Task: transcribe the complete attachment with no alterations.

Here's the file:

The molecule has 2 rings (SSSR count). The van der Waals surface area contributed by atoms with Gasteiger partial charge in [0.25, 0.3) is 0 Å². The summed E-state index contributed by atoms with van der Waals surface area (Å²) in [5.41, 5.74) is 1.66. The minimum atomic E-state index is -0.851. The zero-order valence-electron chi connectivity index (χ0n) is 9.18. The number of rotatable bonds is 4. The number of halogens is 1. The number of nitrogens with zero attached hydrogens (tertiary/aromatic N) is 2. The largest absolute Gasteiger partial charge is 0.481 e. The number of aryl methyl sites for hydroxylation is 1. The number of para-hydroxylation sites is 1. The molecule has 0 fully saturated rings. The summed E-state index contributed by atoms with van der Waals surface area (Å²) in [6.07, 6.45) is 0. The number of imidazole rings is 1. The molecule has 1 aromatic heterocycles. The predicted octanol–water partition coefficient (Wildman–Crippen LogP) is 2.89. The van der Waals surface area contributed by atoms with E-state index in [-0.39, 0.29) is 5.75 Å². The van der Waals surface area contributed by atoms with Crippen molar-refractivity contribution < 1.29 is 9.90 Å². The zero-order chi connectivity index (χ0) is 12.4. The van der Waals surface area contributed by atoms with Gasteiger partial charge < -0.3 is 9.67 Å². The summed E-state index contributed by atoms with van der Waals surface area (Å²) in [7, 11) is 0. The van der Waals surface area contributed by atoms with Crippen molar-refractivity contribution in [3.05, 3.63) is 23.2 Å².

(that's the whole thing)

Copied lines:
The molecule has 2 rings (SSSR count). The van der Waals surface area contributed by atoms with Gasteiger partial charge in [0.25, 0.3) is 0 Å². The summed E-state index contributed by atoms with van der Waals surface area (Å²) in [5.41, 5.74) is 1.66. The minimum atomic E-state index is -0.851. The zero-order valence-electron chi connectivity index (χ0n) is 9.18. The number of rotatable bonds is 4. The number of halogens is 1. The number of nitrogens with zero attached hydrogens (tertiary/aromatic N) is 2. The largest absolute Gasteiger partial charge is 0.481 e. The number of aryl methyl sites for hydroxylation is 1. The number of para-hydroxylation sites is 1. The molecule has 0 fully saturated rings. The summed E-state index contributed by atoms with van der Waals surface area (Å²) in [6.07, 6.45) is 0. The number of imidazole rings is 1. The molecule has 1 aromatic heterocycles. The predicted octanol–water partition coefficient (Wildman–Crippen LogP) is 2.89. The van der Waals surface area contributed by atoms with E-state index in [-0.39, 0.29) is 5.75 Å². The van der Waals surface area contributed by atoms with Crippen molar-refractivity contribution < 1.29 is 9.90 Å². The zero-order chi connectivity index (χ0) is 12.4. The van der Waals surface area contributed by atoms with Gasteiger partial charge < -0.3 is 9.67 Å². The summed E-state index contributed by atoms with van der Waals surface area (Å²) in [7, 11) is 0. The van der Waals surface area contributed by atoms with Crippen molar-refractivity contribution in [3.05, 3.63) is 23.2 Å².